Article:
Earlier this year we saw a flurry of 200MW and 300MW announcements followed eventually by the eye-popping 2GW Chinese project from FirstSolar. The message many seemed to be taking away is that “bigger is better” when it comes to solar. However, while the world desperately needs more renewables, there is a growing chorus of concern about these large-scale projects in terms of land use, water requirements, and the 5+ years timeframes associated with bringing these projects online.
One of the things that makes Recurrent Energy unique is our focus on distributed-scale projects—our vision is to build a fleet of 2MW-20MW solar photovoltaic (PV) power plants connected directly to the existing distribution grid.
Distributed scale projects enjoy important advantages over large-scale projects--they're less complex, faster to interconnect and they bypass time-consuming land-use issues that often add years to project timelines. In short, distributed PV projects benefit from:
- Easier to site - Solar photovoltaic (PV) technology is clean and quiet, which means it can be sited on or near occupied buildings. Plus solar PV is highly modular, making it easy to adapt to site conditions and scalable to existing transmission capacity.
- Faster to interconnect - A distributed solar project can be scaled to meet the capacity that already exists on the grid. And projects under 20MW in size are fastracked via the Small Generator Interconnection Protocol (SGIP). The result is that distributed scale projects go through a quicker review and are less likely to encounter delays waiting for lengthy transmission system upgrades.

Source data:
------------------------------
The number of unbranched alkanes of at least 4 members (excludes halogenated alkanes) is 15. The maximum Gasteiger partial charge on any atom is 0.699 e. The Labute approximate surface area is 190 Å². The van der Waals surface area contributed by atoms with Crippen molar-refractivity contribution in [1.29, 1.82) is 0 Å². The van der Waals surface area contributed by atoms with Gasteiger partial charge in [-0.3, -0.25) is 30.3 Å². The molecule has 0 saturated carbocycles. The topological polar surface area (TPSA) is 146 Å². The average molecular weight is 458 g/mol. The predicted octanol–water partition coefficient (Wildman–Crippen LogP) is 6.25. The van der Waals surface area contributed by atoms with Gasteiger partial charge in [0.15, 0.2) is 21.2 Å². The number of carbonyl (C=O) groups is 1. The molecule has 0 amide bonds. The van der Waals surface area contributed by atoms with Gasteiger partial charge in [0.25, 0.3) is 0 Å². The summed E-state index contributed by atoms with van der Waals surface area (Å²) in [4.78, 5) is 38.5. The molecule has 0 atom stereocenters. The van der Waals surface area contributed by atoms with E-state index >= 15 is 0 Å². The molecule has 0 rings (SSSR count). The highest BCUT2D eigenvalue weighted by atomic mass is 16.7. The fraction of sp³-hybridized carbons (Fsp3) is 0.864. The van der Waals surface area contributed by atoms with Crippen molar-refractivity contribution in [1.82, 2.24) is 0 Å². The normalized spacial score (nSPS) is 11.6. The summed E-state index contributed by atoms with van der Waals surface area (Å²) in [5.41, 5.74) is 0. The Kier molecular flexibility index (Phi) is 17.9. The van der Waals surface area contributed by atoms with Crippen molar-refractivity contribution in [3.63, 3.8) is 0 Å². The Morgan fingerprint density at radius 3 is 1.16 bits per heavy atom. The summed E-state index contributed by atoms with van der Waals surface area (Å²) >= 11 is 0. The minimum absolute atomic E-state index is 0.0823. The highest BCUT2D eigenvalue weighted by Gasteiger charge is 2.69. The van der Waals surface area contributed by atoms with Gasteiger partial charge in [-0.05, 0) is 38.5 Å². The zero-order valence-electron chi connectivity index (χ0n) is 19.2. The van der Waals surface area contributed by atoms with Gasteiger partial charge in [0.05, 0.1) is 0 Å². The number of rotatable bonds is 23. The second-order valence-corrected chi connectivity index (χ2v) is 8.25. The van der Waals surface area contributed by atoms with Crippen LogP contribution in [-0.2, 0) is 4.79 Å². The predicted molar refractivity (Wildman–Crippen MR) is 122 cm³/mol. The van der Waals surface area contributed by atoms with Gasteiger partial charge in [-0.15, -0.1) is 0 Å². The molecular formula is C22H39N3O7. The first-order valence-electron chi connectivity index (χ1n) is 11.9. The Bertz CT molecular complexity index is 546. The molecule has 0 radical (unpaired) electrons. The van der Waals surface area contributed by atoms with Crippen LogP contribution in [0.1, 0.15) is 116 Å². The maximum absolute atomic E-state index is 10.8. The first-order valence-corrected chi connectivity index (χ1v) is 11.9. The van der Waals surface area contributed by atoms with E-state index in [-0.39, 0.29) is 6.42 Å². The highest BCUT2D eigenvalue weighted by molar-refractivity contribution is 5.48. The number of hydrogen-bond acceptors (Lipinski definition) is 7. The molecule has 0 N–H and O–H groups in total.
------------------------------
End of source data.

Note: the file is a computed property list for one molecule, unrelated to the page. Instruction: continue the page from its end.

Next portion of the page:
- Less environmentally sensitive land use - Unlike large-scale solar, distributed-scale projects don't need thousands of acres of pristine wilderness. Instead, distributed scale projects can be sited on previously disturbed lands and large industrial rooftops (see our Spain announcement). That means they get through land use approvals and permitting faster.
As a result of these advantages, Recurrent Energy can deliver projects in as little as 1 to 2 years versus the 5 or more years typically associated with larger scale developments. Bottom line, we can deliver the benefits of solar sooner to customers, the environment, and our investors when compared to large-scale solar.
What’s great about the approach we’re taking is that it’s both a great environmental strategy and a sound business strategy. And while our individual solar projects are smaller than large-scale projects, our pipeline of over 1000MW across North America and Europe demonstrates that our strategy can still deliver large volumes.